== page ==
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The Evolution of Big Data Analytics

In the ever-evolving world of big data, there is a constant stream of new data from various sources making leaps forward in the way humanity can identify trends. Whether it be analytics from financial data locating changes to the market, medical systems, through coordinated data identifying the outbreak of deadly diseases, or as simple as a social network detecting trends in conversation there is no denying that big data has changed the world forever. In this guest post, Taylor Welsh of AX Control provides insight on the evolution of big data analytics.

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Guest Author: Taylor Welsh, Content Writer, AX Control

Prior to the world of Big Data, long before the computer was even a gleam in a dreamer’s eye, there existed the written record. The written record which has tracked human migration, crop records, tides, temperature and all manner of data which the information age takes for granted.

As the world moves into a “paperless society” big data analytics will evolve. Those records which have long been sitting in storehouses, Universities and Government archives, unused due to their physical nature can find new life in the Big Data age. Advances in scanning technology, and the computer's ability to identity written words from scanned data will be able to merge this data into new data, giving a larger picture of data.

An example of this is Medical Science. Governments and doctors of years past could track which years had which outbreaks of diseases and the general area. If a group of medical professionals or governments tracked the disease with detail, they could, perhaps identify the location of the outbreak and the cause. However, given the lack of real-time database searches of this data, and the varying quality of records, the answer to outbreaks could only be assumed in certain cases. However, one medical data moved into the online realm, information regarding these diseases could more quickly be corroborated and limit the outbreak to a smaller area, and the public notified, and precautions taken.  

Another emerging of Big Data is the prediction of earthquakes. For thousands of years, earthquakes have struck seemingly out of nowhere, with the only records taken after the seismic event has occurred. In recent years, researchers at the University of Cambridge, using machine learning have been able to identify a “fingerprint” of earthquakes in the hopes of predicting an upcoming tremor. With this digitization of files, which has previously been only used on a piecemeal basis, it is now possible for seismologist to see the bigger picture of seismic regions, and hopefully prevent deaths from earthquakes.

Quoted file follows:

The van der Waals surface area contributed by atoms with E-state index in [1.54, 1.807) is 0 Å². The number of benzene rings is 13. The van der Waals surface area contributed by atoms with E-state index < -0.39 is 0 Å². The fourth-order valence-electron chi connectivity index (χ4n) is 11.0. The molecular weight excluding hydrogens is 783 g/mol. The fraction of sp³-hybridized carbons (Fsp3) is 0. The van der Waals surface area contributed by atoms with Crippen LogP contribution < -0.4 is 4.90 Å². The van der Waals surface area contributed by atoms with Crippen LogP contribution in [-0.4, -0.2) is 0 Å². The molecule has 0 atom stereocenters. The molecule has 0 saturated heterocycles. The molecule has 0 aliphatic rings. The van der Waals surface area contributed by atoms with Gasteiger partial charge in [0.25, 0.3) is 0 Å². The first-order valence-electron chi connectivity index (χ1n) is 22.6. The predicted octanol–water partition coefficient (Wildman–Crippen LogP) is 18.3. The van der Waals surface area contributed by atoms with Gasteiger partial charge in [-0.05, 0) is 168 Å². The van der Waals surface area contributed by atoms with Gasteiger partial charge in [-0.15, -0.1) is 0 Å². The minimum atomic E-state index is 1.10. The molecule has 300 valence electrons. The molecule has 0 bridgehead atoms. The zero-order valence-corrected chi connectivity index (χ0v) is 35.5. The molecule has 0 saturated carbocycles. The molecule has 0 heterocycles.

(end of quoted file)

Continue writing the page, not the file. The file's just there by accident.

Historical data in relation to social sciences will also continue to evolve. Human migration, although studied for hundreds of years will be studied in more precise detail as more records from local governments are available online.  Questions of the how and why of human behavior in the event of human nature can be answered through the availability of online databases provided.

Furthermore, records regarding the decisions of government decisions can assist citizens become more knowledgeable in the why decisions are made, and how they themselves are affected by these decisions. Rather than the adage that states “history repeats itself”, governments and the people that live in those countries can understand the historical context those decisions from.  Social Sciences students, as well as professors will be able to use this data to assist them in their studies of the field in a manner quicker than searching old archives for data when it can be searched via keyword.

Of course, the usefulness of Big Data is not only within the scientific realm. In the world of business, Big Data can help business better manage files and data.

Binders of files, which one occupied countless shelfs or spaces in paid storage, are now stored in cloud servers hosted offsite, saving on office space, and time in searching for data which required a full-time staff member to review. For companies which have operated for years based on paper, it is now easier than ever to compile the data from databases into a single location, review the data and use it for enhancing the customer experience, cutting down on unnecessary stock or streamline the work force.

In addition to these benefits, Business to Customer (B2C) organizations have the added benefit of knowing their customers and their buying habits better. Based on historic data, companies can review previous years of customer purchases and customer feedback and fine-tune their organizations decision making processes. For example, if a retailer attempts to reuse a theme or product for an upcoming campaign, the business will be able to review customer feedback from multiple databases such as call centers, mailed-in letters and other documentation to determine negative feedback from customers to prevent a repeat of similar events.

With the thousands of years of documented information prior to the information age, along with the incredible and new field of Big Data, science, governments, companies, consumers and the everyday citizen will be able to make better decisions, expand in the new dimensions, understand the behavior of generations and enhance their field all from analytics.   

The opinions expressed here by 1871 guest writers are their own, not those of 1871. To learn more about AX Control follow this link.

Topics: Insights

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